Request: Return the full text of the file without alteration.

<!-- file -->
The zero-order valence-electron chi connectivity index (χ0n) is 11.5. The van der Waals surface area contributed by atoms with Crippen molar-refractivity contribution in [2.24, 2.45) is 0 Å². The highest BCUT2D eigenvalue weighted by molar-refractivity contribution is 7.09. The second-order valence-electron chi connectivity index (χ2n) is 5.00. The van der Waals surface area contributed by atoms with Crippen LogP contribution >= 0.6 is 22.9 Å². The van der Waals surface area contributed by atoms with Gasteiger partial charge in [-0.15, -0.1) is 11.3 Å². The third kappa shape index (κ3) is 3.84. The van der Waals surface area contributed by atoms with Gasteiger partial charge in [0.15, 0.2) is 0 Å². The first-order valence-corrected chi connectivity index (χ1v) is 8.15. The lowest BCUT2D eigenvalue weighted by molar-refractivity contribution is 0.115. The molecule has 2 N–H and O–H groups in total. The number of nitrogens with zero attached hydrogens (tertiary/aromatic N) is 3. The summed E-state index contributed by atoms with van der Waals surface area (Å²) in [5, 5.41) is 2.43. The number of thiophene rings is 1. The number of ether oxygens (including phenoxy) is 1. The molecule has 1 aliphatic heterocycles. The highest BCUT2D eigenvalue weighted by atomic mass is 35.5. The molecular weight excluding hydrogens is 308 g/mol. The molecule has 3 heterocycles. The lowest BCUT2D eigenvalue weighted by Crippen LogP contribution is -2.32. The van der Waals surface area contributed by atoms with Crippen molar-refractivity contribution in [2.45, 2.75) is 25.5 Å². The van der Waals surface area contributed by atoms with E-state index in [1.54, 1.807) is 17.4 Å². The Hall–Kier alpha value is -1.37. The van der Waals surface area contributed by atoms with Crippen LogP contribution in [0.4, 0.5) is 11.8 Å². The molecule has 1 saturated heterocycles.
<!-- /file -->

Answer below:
The zero-order valence-electron chi connectivity index (χ0n) is 11.5. The van der Waals surface area contributed by atoms with Crippen molar-refractivity contribution in [2.24, 2.45) is 0 Å². The highest BCUT2D eigenvalue weighted by molar-refractivity contribution is 7.09. The second-order valence-electron chi connectivity index (χ2n) is 5.00. The van der Waals surface area contributed by atoms with Crippen LogP contribution >= 0.6 is 22.9 Å². The van der Waals surface area contributed by atoms with Gasteiger partial charge in [-0.15, -0.1) is 11.3 Å². The third kappa shape index (κ3) is 3.84. The van der Waals surface area contributed by atoms with Gasteiger partial charge in [0.15, 0.2) is 0 Å². The first-order valence-corrected chi connectivity index (χ1v) is 8.15. The lowest BCUT2D eigenvalue weighted by molar-refractivity contribution is 0.115. The molecule has 2 N–H and O–H groups in total. The number of nitrogens with zero attached hydrogens (tertiary/aromatic N) is 3. The summed E-state index contributed by atoms with van der Waals surface area (Å²) in [5, 5.41) is 2.43. The number of thiophene rings is 1. The number of ether oxygens (including phenoxy) is 1. The molecule has 1 aliphatic heterocycles. The highest BCUT2D eigenvalue weighted by atomic mass is 35.5. The molecular weight excluding hydrogens is 308 g/mol. The molecule has 3 heterocycles. The lowest BCUT2D eigenvalue weighted by Crippen LogP contribution is -2.32. The van der Waals surface area contributed by atoms with Crippen molar-refractivity contribution in [2.45, 2.75) is 25.5 Å². The van der Waals surface area contributed by atoms with E-state index in [1.54, 1.807) is 17.4 Å². The Hall–Kier alpha value is -1.37. The van der Waals surface area contributed by atoms with Crippen LogP contribution in [0.4, 0.5) is 11.8 Å². The molecule has 1 saturated heterocycles.